Congenital Clubfoot

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Congenital clubfoot is present at birth (the definition of “congenital”) and affects the foot and/or ankle. There is no known cause for clubfoot, and it is twice as common in male children as it is in female children. The frequency of congenital clubfoot is approximately 1 per 1,240 live births. In children with clubfoot, there is a subtle imbalance in muscle forces in the lower leg resulting in the foot deformity. Often, the foot is “kidney-shaped.” About 50 percent of the time, both feet are affected with clubfoot.Although there is no known cause for congenital clubfoot, some doctors believe the use of drugs or alcohol during pregnancy or the presence of other diseases can cause it.

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    MRT News said:
    June 23, 2012 at 5:55 pm

    Spencer West woke up at 4:30 a.m. Monday to begin climbing toward the summit of Mt. Kilimanjaro. He moved steadily, but slowly, hand over hand along the rocky path. Near exhaustion, he reached the top at 11:15 a.m. and collapsed.

    Unlike other mountains, such as the deadly Mt. Everest, which must be climbed, the 5,895-metre-high Tanzanian mountain can be hiked. And, unlike other hikers, West reached the summit without legs.

    “It was bittersweet and incredible to finally make it after all the hardships we went through to get there,” said West, 31, on a satellite phone from Kibo Hut, about 1,000 metres from the summit. “I would say it was humbling, beautifully overwhelming.”

    The trek took seven days, taking the Toronto-based West and his best friends, David Johnson and Alex Meers, through various microclimates that included jungles, snowfields and a desolate stretch known as the lunar desert.

    West said he was on his hands for about 80 per cent of the trek, leaving them beat up, despite a pair of gloves.

    When the terrain allowed, West hopped in his custom-made wheelchair. When desperate, he hopped on the back of porters. The team consisted of 50 people, many of them porters, plus Paul DeAngelis, who owns Mountain Climbing Adventures in Oakville, and two videographers documenting the trip.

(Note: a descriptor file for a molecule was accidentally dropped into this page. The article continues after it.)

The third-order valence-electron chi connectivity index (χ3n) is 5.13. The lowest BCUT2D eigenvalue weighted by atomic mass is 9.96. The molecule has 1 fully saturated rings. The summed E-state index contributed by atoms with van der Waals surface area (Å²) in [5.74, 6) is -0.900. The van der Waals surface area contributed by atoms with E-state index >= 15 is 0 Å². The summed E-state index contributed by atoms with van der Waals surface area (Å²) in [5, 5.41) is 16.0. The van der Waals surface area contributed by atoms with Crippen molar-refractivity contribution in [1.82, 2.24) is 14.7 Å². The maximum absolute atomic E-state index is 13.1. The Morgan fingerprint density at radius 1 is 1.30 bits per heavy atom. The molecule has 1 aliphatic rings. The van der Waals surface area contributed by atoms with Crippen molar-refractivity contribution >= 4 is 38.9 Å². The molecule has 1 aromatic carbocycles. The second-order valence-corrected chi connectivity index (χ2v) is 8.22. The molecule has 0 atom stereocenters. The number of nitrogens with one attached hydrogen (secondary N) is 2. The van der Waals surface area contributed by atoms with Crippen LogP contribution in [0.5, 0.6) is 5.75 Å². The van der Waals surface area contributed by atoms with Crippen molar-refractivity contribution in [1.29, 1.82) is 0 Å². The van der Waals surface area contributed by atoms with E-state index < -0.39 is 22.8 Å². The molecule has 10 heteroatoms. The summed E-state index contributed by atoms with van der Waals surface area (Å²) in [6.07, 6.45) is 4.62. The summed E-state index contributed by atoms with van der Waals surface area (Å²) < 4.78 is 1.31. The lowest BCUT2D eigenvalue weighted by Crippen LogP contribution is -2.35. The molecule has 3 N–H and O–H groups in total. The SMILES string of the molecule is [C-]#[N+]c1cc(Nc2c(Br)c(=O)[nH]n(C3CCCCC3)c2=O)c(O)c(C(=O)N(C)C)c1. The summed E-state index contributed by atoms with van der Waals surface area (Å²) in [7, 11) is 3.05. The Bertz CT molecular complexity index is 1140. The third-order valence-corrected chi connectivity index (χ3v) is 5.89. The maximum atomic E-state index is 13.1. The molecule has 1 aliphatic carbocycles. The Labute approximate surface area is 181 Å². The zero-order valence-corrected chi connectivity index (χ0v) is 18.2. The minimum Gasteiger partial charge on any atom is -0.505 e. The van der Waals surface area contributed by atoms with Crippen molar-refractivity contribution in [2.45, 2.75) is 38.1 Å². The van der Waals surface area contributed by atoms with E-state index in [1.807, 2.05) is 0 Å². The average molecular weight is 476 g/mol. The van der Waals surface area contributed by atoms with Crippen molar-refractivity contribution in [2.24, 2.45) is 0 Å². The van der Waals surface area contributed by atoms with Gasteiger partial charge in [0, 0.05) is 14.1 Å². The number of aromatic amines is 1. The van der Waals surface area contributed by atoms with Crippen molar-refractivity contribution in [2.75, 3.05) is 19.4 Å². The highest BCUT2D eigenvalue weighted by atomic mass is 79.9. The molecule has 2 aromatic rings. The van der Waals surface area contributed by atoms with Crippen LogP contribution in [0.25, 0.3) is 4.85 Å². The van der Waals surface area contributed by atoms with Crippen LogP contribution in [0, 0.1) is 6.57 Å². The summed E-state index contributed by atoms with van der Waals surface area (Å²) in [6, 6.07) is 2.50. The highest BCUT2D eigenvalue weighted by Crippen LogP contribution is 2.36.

West was born with sacral agenesis, a birth defect that left his lower spine poorly developed and his legs permanently crossed, as if he was seated. Doctors recommended amputation, and took off his legs at the knees when he was only 3 years old. He needed further surgery at 5, which is when his legs were amputated below his pelvis.

    “Doctors told us when he was a baby that he would never do much with his life,” said his mother, Tonette, from Wyoming, where West grew up. “They said he should stick to activities like reading and writing.”

    But West’s parents didn’t let that sort of talk filter down to their boy. That, coupled with a strong stubborn streak he inherited from his father, allowed him to flourish. He moves his 2-foot-7 body with ease, using his hands as feet.

    He and his friends trained with a personal trainer for a year, climbing hills around Toronto and working on strength and core conditioning at the YMCA.

    The reason for the trip is two-fold. One, to inspire others to achieve the impossible, a campaign called Redefine Possible. Two, he is trying to raise $750,000 — he’s raised $500,000 already — to build a clean water program for nearly 20,000 Kenyans with Free the Children.

    Despite the placid terrain compared to other climbing meccas such as Everest, which took the life of Shriya Shah-Klorfine, of Toronto, last month, Kilimanjaro remains deadly. About 10 trekkers die each year on the mountain and 1,000 need to be evacuated annually.

    Up to 35,000 people try to climb Kilimanjaro each year, but only half reach the summit. Much of the danger is due to altitude sickness, a slight case of which befell West’s two friends who suffered terrible headaches, nausea and fatigue. West was fine, albeit drained.

    But with medicine and rest, the duo recovered to push on the next day.

    “We were nervous we wouldn’t make it to the top, especially after my friends got sick,” said West, who is also a motivational speaker with Me to We. “But that’s why the three of us came, to help each other.

    “We leaned on each, literally, to get to the top.”

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